Oh, did I mention that the driver is blind in one eye? Incredibly, that fact worked in his favor:

“Anyone driving down that dark roadway could have hit Mr. Hu; it just happened to be Mr. Smith,” he said. “The judge recognized that this was a tragic accident and Mr. Smith was in a more vulnerable situation because he is blind in his right eye.”

The Judge did not even take away Smith’s driving license. Though I suppose the real question is why the California DMV gives out driving licenses to people blind in one eye.

The Sierra Club has spent considerable effort fighting against development in San Francisco. Most recently, they endorsed Measure I, which would impose a housing moratorium in the Mission District.

And guess what happens when development is curtailed:

After 124 years in San Francisco, the Sierra Club is moving its headquarters across the Bay to Oakland because of rising rents in The City. The nonprofit on Thursday announced its headquarters will move from its current site at 85 2nd St. in San Francisco to 2101 Webster St. in Oakland in May 2016, after learning the group faced an annual rent hike of more than $1.5 million, said John Rizzo, political chair of the club’s San Francisco Bay Chapter.

The National Troupe of Silly Bureaucrats (NTSB) wants to downgrade Washington Metro into a commuter-rail service. They are recommending that Metro be brought under FRA regulation:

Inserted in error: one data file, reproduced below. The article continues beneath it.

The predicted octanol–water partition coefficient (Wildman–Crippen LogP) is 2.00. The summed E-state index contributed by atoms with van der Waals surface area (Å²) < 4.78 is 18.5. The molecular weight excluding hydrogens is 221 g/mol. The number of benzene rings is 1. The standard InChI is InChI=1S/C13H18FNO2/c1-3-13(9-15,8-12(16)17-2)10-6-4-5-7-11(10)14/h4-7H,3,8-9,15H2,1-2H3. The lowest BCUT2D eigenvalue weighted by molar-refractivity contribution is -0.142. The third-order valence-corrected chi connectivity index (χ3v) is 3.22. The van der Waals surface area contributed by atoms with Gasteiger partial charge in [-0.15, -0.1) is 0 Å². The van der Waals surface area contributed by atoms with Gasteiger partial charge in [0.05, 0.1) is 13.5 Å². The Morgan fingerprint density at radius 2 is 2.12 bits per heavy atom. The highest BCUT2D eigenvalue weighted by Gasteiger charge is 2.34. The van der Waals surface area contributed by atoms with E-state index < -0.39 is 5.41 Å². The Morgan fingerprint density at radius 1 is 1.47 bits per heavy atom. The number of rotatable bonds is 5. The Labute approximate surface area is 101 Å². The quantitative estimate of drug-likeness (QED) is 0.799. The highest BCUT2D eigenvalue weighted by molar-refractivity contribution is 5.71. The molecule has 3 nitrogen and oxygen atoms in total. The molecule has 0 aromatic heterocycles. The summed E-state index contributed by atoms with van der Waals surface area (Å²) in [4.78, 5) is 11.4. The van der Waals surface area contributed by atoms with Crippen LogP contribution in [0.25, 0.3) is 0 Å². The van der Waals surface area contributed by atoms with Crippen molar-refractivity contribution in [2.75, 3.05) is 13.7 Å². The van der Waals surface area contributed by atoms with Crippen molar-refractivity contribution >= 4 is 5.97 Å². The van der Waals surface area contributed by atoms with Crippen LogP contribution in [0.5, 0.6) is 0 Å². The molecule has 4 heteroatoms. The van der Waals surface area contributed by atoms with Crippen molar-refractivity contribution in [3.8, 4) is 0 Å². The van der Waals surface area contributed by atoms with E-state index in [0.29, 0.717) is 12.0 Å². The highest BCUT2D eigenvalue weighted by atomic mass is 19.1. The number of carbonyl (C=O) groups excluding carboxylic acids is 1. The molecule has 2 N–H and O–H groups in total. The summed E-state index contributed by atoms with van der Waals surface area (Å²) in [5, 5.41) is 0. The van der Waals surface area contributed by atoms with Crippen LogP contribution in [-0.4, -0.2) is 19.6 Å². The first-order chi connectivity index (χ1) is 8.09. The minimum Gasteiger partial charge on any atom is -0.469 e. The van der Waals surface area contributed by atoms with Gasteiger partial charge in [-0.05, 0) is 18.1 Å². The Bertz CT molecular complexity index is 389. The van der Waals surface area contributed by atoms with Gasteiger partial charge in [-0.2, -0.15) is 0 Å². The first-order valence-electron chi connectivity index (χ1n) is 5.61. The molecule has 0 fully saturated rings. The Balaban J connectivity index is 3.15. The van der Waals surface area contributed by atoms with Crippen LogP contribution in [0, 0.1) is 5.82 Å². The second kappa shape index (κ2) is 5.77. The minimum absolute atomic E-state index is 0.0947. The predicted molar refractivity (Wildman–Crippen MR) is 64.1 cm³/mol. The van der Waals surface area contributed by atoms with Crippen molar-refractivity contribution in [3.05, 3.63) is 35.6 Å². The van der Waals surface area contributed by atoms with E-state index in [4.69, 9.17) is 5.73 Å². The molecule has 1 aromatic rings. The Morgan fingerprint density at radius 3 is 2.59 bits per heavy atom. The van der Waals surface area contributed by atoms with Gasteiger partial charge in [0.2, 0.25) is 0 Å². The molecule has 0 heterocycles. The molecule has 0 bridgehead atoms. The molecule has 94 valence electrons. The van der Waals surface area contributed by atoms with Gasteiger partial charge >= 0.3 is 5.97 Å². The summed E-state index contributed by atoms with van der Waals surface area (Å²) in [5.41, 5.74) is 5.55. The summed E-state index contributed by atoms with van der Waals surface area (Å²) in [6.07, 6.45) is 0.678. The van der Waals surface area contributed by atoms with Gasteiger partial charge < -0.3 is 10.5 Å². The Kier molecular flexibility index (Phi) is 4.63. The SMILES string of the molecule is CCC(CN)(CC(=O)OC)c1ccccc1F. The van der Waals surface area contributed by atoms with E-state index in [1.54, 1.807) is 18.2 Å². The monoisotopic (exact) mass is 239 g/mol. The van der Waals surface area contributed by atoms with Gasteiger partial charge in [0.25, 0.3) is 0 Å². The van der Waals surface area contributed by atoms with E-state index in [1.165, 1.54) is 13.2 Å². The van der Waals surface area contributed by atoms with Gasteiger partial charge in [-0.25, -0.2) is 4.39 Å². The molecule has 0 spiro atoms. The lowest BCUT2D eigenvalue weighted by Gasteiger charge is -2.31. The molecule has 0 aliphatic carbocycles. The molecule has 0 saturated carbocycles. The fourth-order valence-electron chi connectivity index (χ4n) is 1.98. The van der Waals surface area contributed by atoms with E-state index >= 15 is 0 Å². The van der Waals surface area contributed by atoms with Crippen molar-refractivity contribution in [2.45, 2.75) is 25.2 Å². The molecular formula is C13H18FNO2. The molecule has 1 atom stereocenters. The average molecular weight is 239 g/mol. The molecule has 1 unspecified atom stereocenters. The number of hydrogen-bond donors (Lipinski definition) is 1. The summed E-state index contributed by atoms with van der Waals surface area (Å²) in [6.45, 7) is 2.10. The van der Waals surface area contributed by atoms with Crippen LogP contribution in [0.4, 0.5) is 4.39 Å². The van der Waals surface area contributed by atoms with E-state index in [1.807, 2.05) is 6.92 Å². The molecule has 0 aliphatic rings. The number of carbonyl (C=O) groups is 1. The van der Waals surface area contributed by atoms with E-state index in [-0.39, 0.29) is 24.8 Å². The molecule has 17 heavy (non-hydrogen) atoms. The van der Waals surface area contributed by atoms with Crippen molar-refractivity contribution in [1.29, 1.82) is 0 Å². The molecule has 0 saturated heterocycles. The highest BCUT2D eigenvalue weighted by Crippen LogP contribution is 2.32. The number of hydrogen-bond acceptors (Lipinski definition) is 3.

Metro’s safety problems are so severe and persistent that federal officials should take a much stronger role in monitoring the subway system: reclassifying it as a commuter railroad so the transit agency can be subject to tougher regulations and penalties, the National Transportation Safety Board said Wednesday.

In an “urgent” recommendation to Transportation Secretary Anthony Foxx, the safety board’s chairman, Christopher A. Hart, cited years of “repeated and ongoing deficiencies” in Metro and said the current oversight process, involving the Federal Transit Administration, is inadequate and bound to keep failing.

Hart urged Foxx to ask Congress for the authority to reclassify Metro as a commuter railroad, which would remove the subway from the FTA’s safety oversight and place it under the “robust inspection, oversight, regulatory, and enforcement authority” of the larger, more powerful Federal Railroad Administration.

As if Washington Metro didn’t have enough problems.

Once it becomes an FRA-regulated railroad, Metro would need waivers just to run lightweight equipment. Metro would have to deal with all the ridiculous operating rules, like mandatory brake-checks at the start of reach run. The costs would be staggering.